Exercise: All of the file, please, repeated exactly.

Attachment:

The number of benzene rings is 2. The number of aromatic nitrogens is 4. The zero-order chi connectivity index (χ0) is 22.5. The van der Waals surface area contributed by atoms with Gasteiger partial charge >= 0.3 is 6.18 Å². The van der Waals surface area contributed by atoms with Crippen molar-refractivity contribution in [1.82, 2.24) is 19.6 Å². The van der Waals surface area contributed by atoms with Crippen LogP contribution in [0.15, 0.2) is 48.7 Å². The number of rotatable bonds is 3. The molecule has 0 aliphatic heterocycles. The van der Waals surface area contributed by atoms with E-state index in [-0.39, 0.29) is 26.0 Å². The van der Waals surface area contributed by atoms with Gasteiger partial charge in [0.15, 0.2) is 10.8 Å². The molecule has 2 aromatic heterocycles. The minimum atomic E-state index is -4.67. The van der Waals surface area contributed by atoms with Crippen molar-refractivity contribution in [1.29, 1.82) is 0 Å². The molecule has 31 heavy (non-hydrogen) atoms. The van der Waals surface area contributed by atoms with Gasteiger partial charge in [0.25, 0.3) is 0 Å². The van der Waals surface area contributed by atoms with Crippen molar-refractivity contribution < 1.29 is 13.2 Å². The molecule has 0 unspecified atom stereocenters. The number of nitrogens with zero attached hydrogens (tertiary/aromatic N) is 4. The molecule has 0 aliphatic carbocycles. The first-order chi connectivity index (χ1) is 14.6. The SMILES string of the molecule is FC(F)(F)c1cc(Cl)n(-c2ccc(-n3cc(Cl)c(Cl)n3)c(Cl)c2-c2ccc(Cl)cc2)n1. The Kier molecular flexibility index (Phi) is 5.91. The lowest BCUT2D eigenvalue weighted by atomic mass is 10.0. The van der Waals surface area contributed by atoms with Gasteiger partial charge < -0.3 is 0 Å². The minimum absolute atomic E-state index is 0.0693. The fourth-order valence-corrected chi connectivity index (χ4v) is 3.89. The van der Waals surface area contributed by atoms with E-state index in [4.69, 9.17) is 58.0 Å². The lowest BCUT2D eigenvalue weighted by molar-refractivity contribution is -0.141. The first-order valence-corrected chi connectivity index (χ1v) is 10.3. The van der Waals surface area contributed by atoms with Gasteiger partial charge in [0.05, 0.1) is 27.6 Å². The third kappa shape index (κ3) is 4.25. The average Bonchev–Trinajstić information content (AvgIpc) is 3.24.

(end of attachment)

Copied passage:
The number of benzene rings is 2. The number of aromatic nitrogens is 4. The zero-order chi connectivity index (χ0) is 22.5. The van der Waals surface area contributed by atoms with Gasteiger partial charge >= 0.3 is 6.18 Å². The van der Waals surface area contributed by atoms with Crippen molar-refractivity contribution in [1.82, 2.24) is 19.6 Å². The van der Waals surface area contributed by atoms with Crippen LogP contribution in [0.15, 0.2) is 48.7 Å². The number of rotatable bonds is 3. The molecule has 0 aliphatic heterocycles. The van der Waals surface area contributed by atoms with E-state index in [-0.39, 0.29) is 26.0 Å². The van der Waals surface area contributed by atoms with Gasteiger partial charge in [0.15, 0.2) is 10.8 Å². The molecule has 2 aromatic heterocycles. The minimum atomic E-state index is -4.67. The van der Waals surface area contributed by atoms with Crippen molar-refractivity contribution in [1.29, 1.82) is 0 Å². The molecule has 31 heavy (non-hydrogen) atoms. The van der Waals surface area contributed by atoms with Gasteiger partial charge in [0.25, 0.3) is 0 Å². The van der Waals surface area contributed by atoms with Crippen molar-refractivity contribution < 1.29 is 13.2 Å². The molecule has 0 unspecified atom stereocenters. The number of nitrogens with zero attached hydrogens (tertiary/aromatic N) is 4. The molecule has 0 aliphatic carbocycles. The first-order chi connectivity index (χ1) is 14.6. The SMILES string of the molecule is FC(F)(F)c1cc(Cl)n(-c2ccc(-n3cc(Cl)c(Cl)n3)c(Cl)c2-c2ccc(Cl)cc2)n1. The Kier molecular flexibility index (Phi) is 5.91. The lowest BCUT2D eigenvalue weighted by atomic mass is 10.0. The van der Waals surface area contributed by atoms with Gasteiger partial charge < -0.3 is 0 Å². The minimum absolute atomic E-state index is 0.0693. The fourth-order valence-corrected chi connectivity index (χ4v) is 3.89. The van der Waals surface area contributed by atoms with E-state index in [4.69, 9.17) is 58.0 Å². The lowest BCUT2D eigenvalue weighted by molar-refractivity contribution is -0.141. The first-order valence-corrected chi connectivity index (χ1v) is 10.3. The van der Waals surface area contributed by atoms with Gasteiger partial charge in [0.05, 0.1) is 27.6 Å². The third kappa shape index (κ3) is 4.25. The average Bonchev–Trinajstić information content (AvgIpc) is 3.24.